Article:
Textbook Notes (280,000)
CA (160,000)
SFU (5,000)
PSYC (1,000)
Chapter 4

PSYC 210 Chapter Notes - Chapter 4: Level Of Measurement, Central Tendency

Course Code
PSYC 210
Cathy Mc Farland

This preview shows half of the first page. to view the full 1 pages of the document.
PSYC 210
Measures of Central Tendency – numerical values that refer to the center of the distribution
Mode (Mo) – the most commonly occurring score
-if two nonadjacent values occur with equal (or near equal) frequency, we say that the
distribution is bimodal and would report both modes
orepresents the largest number of people having the same score
oapplicable to nominal data
onot sensitive to outliers
oMay not be particularly representative of the entire collection of numbers
Median (Mdn) – the score corresponding to the point having 50% of the observations below it
when the observations are arranged in numerical order
-median location = (N+1)/2
oUnaffected by extreme scores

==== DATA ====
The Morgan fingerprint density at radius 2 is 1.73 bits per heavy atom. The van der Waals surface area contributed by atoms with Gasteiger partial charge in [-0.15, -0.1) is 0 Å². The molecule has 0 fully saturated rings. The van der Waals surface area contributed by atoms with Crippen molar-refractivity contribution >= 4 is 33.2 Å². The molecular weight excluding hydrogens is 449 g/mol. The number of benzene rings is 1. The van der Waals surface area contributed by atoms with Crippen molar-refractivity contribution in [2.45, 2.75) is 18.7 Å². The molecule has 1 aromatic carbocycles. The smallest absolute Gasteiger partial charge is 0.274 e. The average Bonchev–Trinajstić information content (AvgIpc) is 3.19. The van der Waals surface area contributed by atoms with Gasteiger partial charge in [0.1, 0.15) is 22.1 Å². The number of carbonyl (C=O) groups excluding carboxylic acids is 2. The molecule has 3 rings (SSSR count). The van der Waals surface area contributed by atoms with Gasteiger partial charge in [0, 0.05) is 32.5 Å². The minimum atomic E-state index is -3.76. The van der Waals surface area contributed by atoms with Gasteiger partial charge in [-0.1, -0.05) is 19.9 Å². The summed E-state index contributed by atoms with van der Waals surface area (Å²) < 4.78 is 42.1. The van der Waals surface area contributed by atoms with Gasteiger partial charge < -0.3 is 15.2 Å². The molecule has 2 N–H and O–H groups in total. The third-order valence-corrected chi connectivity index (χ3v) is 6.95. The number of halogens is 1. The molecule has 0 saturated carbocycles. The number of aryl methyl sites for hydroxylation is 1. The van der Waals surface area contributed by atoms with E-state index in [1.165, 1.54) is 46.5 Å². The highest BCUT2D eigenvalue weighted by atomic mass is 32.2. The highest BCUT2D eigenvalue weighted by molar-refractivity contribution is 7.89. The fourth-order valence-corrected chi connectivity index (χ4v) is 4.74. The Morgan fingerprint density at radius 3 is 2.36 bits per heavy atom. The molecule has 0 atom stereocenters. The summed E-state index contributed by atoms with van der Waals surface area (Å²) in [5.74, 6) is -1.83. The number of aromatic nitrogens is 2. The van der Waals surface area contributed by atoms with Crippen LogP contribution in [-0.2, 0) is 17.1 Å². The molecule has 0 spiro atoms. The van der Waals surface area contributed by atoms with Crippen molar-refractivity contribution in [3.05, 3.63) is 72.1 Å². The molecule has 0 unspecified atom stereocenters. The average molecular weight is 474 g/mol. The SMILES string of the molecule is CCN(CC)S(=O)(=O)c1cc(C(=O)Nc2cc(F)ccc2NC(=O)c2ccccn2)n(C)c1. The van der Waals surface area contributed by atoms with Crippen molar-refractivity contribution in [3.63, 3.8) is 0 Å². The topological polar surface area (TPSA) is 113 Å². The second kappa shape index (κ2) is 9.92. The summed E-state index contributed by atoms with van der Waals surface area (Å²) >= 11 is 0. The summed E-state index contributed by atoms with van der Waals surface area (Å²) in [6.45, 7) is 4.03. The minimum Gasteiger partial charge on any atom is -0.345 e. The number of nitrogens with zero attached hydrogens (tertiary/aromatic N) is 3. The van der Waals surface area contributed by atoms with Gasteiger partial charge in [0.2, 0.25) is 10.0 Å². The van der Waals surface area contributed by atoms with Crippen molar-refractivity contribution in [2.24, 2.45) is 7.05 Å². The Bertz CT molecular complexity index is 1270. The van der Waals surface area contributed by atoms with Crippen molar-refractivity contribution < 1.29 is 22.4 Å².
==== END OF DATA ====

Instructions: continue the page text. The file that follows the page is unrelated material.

oUseful in studies in which extreme numbers occasionally occur but have no
particular significance
oDoes not require any assumptions about the interval properties of the scale
oDoes not enter readily into equations
oNot as stable from sample to sample
Mean (X) – the sum of the scores divided by the number of scores
-equation = X =
oInfluenced by extreme scores
oValue may not actually exist in the data
i.e. data: 1,3, 8, 7, 14. X = 6.6
oits interpretation in terms of the underlying variable being measured requires at
least some faith in the interval properties of the data
oCan be manipulated algebraically
oStable estimate of the central tendency of that population
Trimmed Mean – the mean that results in the trimming away (or discarding) a fixed percentage
of the extreme observations
You're Reading a Preview

Unlock to view full version